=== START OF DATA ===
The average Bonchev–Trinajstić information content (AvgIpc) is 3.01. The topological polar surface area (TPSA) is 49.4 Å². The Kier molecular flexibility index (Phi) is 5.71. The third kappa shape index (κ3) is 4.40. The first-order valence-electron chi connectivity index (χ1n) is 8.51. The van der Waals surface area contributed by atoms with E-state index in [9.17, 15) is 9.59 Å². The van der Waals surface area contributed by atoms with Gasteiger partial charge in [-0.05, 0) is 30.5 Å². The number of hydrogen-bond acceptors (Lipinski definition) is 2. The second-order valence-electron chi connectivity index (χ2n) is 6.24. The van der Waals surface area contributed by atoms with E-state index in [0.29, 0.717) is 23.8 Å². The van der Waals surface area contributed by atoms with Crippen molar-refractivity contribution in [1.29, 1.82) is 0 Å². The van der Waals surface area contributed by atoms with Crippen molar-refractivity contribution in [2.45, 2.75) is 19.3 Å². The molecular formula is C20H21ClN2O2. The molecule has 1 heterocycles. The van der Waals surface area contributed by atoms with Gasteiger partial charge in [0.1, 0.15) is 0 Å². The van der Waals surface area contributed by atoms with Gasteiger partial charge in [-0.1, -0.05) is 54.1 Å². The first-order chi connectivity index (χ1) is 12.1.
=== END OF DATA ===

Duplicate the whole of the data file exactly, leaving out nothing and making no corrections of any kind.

The average Bonchev–Trinajstić information content (AvgIpc) is 3.01. The topological polar surface area (TPSA) is 49.4 Å². The Kier molecular flexibility index (Phi) is 5.71. The third kappa shape index (κ3) is 4.40. The first-order valence-electron chi connectivity index (χ1n) is 8.51. The van der Waals surface area contributed by atoms with E-state index in [9.17, 15) is 9.59 Å². The van der Waals surface area contributed by atoms with Gasteiger partial charge in [-0.05, 0) is 30.5 Å². The number of hydrogen-bond acceptors (Lipinski definition) is 2. The second-order valence-electron chi connectivity index (χ2n) is 6.24. The van der Waals surface area contributed by atoms with E-state index in [0.29, 0.717) is 23.8 Å². The van der Waals surface area contributed by atoms with Crippen molar-refractivity contribution in [1.29, 1.82) is 0 Å². The van der Waals surface area contributed by atoms with Crippen molar-refractivity contribution in [2.45, 2.75) is 19.3 Å². The molecular formula is C20H21ClN2O2. The molecule has 1 heterocycles. The van der Waals surface area contributed by atoms with Gasteiger partial charge in [0.1, 0.15) is 0 Å². The van der Waals surface area contributed by atoms with Gasteiger partial charge in [-0.1, -0.05) is 54.1 Å². The first-order chi connectivity index (χ1) is 12.1.